18 October – On Prayer
“Are any among you sick? They should call for the elders of the church and have them pray over them, anointing them with oil in the name of the Lord. The prayer of faith will save the sick, and the Lord will raise them up; and anyone who has committed sins will be forgiven. Therefore confess your sins to one another, and pray for one another, so that you may be healed. The prayer of the righteous is powerful and effective.”
These are hard verses to hear although, unlike with some scripture passages which make us uncomfortable, this is not because we don’t want to hear them. Rather, we do want to hear and believe such promises, and yet find them hard to accept. Can the prayers of the elders heal us?
Our general experience is that this is not usually the case.
We have ways, of course, of accounting for the failure to receive what we pray for. One way of reconciling the conflict between what James promises and what we experience would be to conclude that our elders aren’t any good! Or perhaps someone else in the whole chain of events doesn’t have enough faith – maybe the person who is sick. Or perhaps we conclude that “it is not the will of God” that healing be granted.
In the end, after we have responded as we think the text requires and then find that things don’t go the way we’d hoped, we easily end up either disbelieving the scripture, or God, or doubting ourselves, or all three. Why pray, when it seems to make no difference in terms of what we thought we were praying for? And so, finally, prayer ends up being our action of last resort. Antibiotics and surgery are much more reliable, and prayer to God is left to fill in those gaps which we can’t fill ourselves with all our marvellous technology.
When we pray in this way, even if the desperation makes the prayer most fervent, we actually defeat the purpose we imagine we are fulfilling. Resorting to prayer – prayer as a last resort – is to admit defeat in the matter of prayer. Prayer ought not to be something we “resort” to. Rather, it is a way of experiencing the world in the story of Jesus, whether things seem to be going well or seem to be going badly for us.
It is often said that prayer is “talking-to-God”. More strongly, we could say that in prayer we embody the fact that human life is oriented towards God, whether in praise or thanksgiving, or in confession, petition or intercession. Our prayer should be as fervent on the good days as on the bad. For prayer, properly, reflects the type of relationship which should exist between human beings and God.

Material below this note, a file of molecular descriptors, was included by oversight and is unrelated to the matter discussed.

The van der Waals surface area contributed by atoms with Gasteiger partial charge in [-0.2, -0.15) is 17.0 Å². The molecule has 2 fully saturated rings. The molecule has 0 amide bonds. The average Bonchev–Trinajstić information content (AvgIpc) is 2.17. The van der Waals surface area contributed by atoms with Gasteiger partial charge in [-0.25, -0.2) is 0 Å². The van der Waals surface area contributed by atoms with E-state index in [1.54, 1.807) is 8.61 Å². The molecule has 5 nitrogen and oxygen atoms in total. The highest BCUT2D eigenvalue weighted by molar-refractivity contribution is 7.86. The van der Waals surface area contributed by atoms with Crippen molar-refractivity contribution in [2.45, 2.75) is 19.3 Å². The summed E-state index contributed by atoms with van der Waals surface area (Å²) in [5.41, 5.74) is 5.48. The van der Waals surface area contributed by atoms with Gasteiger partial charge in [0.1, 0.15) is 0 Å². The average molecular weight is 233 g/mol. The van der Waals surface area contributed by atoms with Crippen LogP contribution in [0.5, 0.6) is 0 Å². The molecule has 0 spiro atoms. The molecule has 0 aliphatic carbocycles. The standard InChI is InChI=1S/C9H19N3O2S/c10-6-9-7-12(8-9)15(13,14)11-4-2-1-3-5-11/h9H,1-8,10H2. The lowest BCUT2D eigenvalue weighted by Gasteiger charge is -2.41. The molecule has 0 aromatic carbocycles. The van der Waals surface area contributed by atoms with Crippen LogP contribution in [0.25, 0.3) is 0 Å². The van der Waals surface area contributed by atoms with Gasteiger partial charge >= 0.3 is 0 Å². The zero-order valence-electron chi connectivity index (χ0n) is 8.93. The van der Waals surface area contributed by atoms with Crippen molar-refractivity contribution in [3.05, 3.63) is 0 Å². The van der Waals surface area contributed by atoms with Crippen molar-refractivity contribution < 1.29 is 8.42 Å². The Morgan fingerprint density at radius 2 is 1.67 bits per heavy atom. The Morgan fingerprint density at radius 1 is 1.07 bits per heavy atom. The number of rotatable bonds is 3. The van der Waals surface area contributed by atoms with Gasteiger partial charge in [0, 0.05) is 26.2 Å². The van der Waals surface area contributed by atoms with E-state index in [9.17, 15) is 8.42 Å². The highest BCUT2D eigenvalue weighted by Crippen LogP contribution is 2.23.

Yet, this is not a relationship we are not called to construct, a bridge we are to build from ourselves to God through spiritual discipline – as important as such discipline is. The proper relationship between God and the human being is what we see in the experiences of Jesus himself. Jesus stands before God as the human being ought; or, to put it differently: he prays as we should pray.
The gospel is that Jesus’ prayers are made our own. When we pray, our prayers arise from the desire that the fullness of relationship Jesus experienced with God should indeed become our own – a fullness, we should keep in mind, which was not without troubles and trials of its own. In our petitions and intercessions, we express the desire that Jesus’ experience become increasingly our own – a process we began in our baptism.
This challenges too simplistic a reading of James here, as if he gives us a prayer formula to follow for reliable results. If we assume that the effectiveness of our prayers has something to do with our own holiness, or depends on our using the right kind of words, or the right oil in anointing, or depends on the conviction or ‘faith’ (so-called) we can summon up in ourselves, we forget that the basic truth given in scripture is that God desires that the world be healed. We forget that God has acted in Jesus for that healing, and continues to act in Christ’s Spirit.
Our prayers have their effect in God’s continual working towards the renewal of creation through the activity of the Spirit, and not in our being particularly good pray‑ers. When we pray – whether in thanksgiving or in petition – we are naming a future which God will bring. We begin to reshape our present by living in anticipation of that future restoration. We refuse to allow what we see or experience to be the final word.